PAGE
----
Cern pulls plug on pioneering collider

November 10, 2000

The Large Electron Positron collider at Cern, the European particle physics laboratory, has been shut down, despite evidence that it could have found the elusive Higgs boson particle.

Recent results had provided potential evidence for the particle, which could allow physicists to explain why the fundamental particles have mass.

This led to a one-month extension to the 11-year-old accelerator, which was due to shut in October to begin construction of its successor, the Large Hadron Collider. However, Cern's management decided that it could not justify running LEP in 2001.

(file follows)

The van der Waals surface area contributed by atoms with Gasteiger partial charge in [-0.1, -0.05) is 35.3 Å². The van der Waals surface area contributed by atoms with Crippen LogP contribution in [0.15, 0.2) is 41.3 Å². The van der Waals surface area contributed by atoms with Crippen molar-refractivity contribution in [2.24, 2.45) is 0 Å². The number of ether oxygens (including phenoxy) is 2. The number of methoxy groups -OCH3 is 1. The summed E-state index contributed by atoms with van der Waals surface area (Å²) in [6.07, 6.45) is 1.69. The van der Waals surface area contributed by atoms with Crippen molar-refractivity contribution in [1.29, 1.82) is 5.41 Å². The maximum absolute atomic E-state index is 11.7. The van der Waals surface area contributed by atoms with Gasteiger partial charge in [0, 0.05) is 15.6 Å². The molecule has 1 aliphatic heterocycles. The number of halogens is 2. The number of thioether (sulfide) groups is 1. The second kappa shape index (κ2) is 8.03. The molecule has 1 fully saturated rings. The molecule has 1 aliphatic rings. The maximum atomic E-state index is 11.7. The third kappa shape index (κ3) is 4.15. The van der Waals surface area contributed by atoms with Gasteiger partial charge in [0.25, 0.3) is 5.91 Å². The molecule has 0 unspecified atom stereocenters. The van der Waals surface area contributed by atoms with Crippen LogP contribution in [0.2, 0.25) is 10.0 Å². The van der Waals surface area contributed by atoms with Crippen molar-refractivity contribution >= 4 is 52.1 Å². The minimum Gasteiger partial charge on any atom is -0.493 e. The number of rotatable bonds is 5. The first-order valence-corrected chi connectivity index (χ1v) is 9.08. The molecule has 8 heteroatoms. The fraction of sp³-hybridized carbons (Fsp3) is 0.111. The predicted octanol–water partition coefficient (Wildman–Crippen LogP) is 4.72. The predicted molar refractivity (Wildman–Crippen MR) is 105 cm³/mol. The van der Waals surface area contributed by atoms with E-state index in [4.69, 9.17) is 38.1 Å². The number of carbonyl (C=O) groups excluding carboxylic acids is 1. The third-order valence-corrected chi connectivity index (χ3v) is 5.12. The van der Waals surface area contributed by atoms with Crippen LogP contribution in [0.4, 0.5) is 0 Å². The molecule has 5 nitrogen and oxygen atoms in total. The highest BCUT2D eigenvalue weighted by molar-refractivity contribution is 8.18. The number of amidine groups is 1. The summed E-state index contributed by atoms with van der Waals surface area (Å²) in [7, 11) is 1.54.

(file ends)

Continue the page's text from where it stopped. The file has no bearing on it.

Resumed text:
Please login or register to read this article

Register to continue

Get a month's unlimited access to THE content online. Just register and complete your career summary.

Registration is free and only takes a moment. Once registered you can read a total of 3 articles each month, plus:

  • Sign up for the editor's highlights
  • Receive World University Rankings news first
  • Get job alerts, shortlist jobs and save job searches
  • Participate in reader discussions and post comments

Have your say

Log in or register to post comments